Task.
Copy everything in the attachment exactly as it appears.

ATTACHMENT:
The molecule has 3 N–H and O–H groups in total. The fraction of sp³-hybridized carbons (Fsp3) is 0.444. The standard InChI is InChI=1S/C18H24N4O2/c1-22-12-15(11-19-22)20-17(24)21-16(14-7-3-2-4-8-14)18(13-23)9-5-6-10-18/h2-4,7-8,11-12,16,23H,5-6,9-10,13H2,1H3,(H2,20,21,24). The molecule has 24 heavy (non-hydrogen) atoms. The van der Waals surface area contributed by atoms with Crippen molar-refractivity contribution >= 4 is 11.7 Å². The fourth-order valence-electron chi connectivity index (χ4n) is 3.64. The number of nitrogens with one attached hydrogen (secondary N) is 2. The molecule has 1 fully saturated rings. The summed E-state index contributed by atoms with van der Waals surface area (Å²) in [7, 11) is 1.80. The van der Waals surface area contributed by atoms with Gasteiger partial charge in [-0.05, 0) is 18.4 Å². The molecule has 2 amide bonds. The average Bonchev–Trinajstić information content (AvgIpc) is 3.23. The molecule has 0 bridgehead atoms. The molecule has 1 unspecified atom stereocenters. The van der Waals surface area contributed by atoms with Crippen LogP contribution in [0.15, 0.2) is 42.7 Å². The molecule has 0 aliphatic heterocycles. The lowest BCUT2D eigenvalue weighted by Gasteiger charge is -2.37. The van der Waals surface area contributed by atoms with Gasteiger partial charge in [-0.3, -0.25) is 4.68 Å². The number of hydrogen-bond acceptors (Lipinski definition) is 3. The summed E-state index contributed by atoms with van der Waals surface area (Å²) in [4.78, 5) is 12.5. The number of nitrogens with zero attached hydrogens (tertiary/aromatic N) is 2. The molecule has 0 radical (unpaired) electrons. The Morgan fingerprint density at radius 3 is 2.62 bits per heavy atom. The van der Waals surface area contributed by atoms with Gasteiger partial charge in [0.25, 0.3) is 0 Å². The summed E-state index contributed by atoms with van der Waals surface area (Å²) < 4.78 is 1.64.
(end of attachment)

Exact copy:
The molecule has 3 N–H and O–H groups in total. The fraction of sp³-hybridized carbons (Fsp3) is 0.444. The standard InChI is InChI=1S/C18H24N4O2/c1-22-12-15(11-19-22)20-17(24)21-16(14-7-3-2-4-8-14)18(13-23)9-5-6-10-18/h2-4,7-8,11-12,16,23H,5-6,9-10,13H2,1H3,(H2,20,21,24). The molecule has 24 heavy (non-hydrogen) atoms. The van der Waals surface area contributed by atoms with Crippen molar-refractivity contribution >= 4 is 11.7 Å². The fourth-order valence-electron chi connectivity index (χ4n) is 3.64. The number of nitrogens with one attached hydrogen (secondary N) is 2. The molecule has 1 fully saturated rings. The summed E-state index contributed by atoms with van der Waals surface area (Å²) in [7, 11) is 1.80. The van der Waals surface area contributed by atoms with Gasteiger partial charge in [-0.05, 0) is 18.4 Å². The molecule has 2 amide bonds. The average Bonchev–Trinajstić information content (AvgIpc) is 3.23. The molecule has 0 bridgehead atoms. The molecule has 1 unspecified atom stereocenters. The van der Waals surface area contributed by atoms with Crippen LogP contribution in [0.15, 0.2) is 42.7 Å². The molecule has 0 aliphatic heterocycles. The lowest BCUT2D eigenvalue weighted by Gasteiger charge is -2.37. The van der Waals surface area contributed by atoms with Gasteiger partial charge in [-0.3, -0.25) is 4.68 Å². The number of hydrogen-bond acceptors (Lipinski definition) is 3. The summed E-state index contributed by atoms with van der Waals surface area (Å²) in [4.78, 5) is 12.5. The number of nitrogens with zero attached hydrogens (tertiary/aromatic N) is 2. The molecule has 0 radical (unpaired) electrons. The Morgan fingerprint density at radius 3 is 2.62 bits per heavy atom. The van der Waals surface area contributed by atoms with Gasteiger partial charge in [0.25, 0.3) is 0 Å². The summed E-state index contributed by atoms with van der Waals surface area (Å²) < 4.78 is 1.64.